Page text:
4 Practical Strategies for People Who Dislike Exercise

Exercise. The very mention of it conjures memories of abrasive early alarms, sweat and burning muscles. Gruelling workouts, thinking to yourself how you’d rather be doing something else.

However…it doesn’t have to be so.

Hear me out here, but what if, WHAT IF exercise didn’t have to feel like a chore. What if exercise could be fun. Impossible you say. No chance, right!?

Like anything in life, if we find something we enjoy, taking part and regularly performing the activity is easy. Practice doesn’t feel like practice – we do it because we enjoy it. And over time, because of this regular engagement we develop a habit for it, so much so that we miss it when we don’t take part daily or weekly.

We all know the benefits of exercise. We’re often reminded of how important it is for our heart health, our brain health, our lung health, our muscle health, our bone health…you get the picture. So why can it still be so difficult to exercise?

Because for many of us we are yet to find a form of exercise that is enjoyable.

Exercise really doesn’t have to be so complicated. It’s all about moving the body in a stimulating and relevant way to prime the body for the challenges we encounter in day to day life. If you have greater aspirations, such as completing a 10km run in a certain amount of time, or lifting a certain amount of weight, then sure, more specific parameters can be prescribed.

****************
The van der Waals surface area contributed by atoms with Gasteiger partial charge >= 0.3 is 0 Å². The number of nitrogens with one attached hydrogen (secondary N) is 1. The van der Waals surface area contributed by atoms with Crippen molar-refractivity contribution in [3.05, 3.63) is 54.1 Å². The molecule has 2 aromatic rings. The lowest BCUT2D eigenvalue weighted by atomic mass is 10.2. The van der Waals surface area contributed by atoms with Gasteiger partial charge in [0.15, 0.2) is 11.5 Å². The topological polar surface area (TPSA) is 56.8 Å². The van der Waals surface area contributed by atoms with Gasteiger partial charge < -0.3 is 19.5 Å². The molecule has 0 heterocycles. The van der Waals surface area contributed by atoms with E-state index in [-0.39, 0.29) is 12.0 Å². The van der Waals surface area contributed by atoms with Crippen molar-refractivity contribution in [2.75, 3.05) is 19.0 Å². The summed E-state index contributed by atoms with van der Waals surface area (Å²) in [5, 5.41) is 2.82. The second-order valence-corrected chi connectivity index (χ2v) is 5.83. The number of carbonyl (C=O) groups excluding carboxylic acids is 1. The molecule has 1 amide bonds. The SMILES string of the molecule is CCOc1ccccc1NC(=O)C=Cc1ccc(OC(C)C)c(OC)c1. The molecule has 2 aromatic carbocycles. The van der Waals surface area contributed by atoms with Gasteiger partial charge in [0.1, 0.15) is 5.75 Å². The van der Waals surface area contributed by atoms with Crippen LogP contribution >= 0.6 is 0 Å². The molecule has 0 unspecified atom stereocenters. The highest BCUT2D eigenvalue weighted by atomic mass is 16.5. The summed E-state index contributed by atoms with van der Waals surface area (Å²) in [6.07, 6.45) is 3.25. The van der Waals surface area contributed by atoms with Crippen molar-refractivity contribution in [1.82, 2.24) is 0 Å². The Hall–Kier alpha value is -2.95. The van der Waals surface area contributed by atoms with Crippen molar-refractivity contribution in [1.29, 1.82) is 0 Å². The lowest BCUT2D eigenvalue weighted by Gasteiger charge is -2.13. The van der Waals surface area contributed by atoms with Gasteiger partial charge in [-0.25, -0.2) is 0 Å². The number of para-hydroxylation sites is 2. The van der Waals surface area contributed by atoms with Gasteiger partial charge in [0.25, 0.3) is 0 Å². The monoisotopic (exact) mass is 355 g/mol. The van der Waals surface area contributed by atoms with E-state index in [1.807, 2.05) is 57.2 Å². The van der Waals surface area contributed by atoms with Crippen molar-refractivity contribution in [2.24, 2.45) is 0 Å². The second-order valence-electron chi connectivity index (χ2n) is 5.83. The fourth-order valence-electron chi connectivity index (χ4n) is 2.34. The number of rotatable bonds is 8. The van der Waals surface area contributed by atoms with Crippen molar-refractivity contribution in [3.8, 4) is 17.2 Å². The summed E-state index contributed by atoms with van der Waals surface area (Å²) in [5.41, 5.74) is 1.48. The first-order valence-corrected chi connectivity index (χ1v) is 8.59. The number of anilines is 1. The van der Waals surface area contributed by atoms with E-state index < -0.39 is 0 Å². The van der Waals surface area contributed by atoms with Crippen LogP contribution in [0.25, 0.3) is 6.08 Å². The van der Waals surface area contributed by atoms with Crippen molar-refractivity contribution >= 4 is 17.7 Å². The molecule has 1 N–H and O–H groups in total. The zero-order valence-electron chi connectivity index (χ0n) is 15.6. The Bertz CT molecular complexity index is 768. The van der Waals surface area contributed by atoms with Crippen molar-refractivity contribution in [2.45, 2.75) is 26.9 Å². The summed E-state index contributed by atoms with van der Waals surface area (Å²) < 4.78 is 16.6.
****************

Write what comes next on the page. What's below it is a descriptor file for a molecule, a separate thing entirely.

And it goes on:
But for many, it’s often about simply moving more. And maybe even re-framing physical activity as movement – avoid the word exercise altogether.

So here are my top four tips for those who genuinely dislike exercise, including practical strategies on how to move more and get closer to the recommended amounts of physical activity.


1. Start Small

Becoming aware of the amount of movement you are achieving each day is an important step. A reliable way of understanding this is by tracking the amount of steps you are performing across a day/week/month. GPS watches and most smart phones have a Health app that monitors this throughout the day, providing you are wearing them of course.

It is common at Restart to set goals around more steps/day during an initial appointment with a new patient. In the case of a patient who’s averaging ~2,000 steps/day, we might discuss strategies to increase this to ~5,000 steps/day as a first step. For someone covering ~5,000, we might challenge them to increase this to ~10,000.

I recall numerous circumstances where a patient with a goal of X amount of steps/day has reportedly walked multiple laps of their house before bedtime to achieve their daily steps goal. This might seem like a fairly modest or insignificant change, but walking more ticks the important box of being incidentally more active and spending less time sedentary.

Strategies to walk more throughout the day include:

  • Set an alarm every 45 minutes to walk to the fridge and fill up your drink bottle;
  • Walk and talk during your next phone call;
  • Disembark the bus/train on your morning commute one stop early and walk the remaining distance;
  • Walk to the shops instead of driving, or park in the farthest corner of the car-park;
  • Add an extra block to your morning dog walk.


2. Find ways to move more without realising

If you have recently watched the Netflix doco ‘Secrets of the Blue Zones‘ hosted by Dan Buettner, you will have witnessed the incredible longevity of centenarians in five ‘hot-spots’ around the globe. The documentary focuses on the similarities that these populations share, and if any insights or ‘secrets’ can be discovered as to how they are living such long and healthful lives.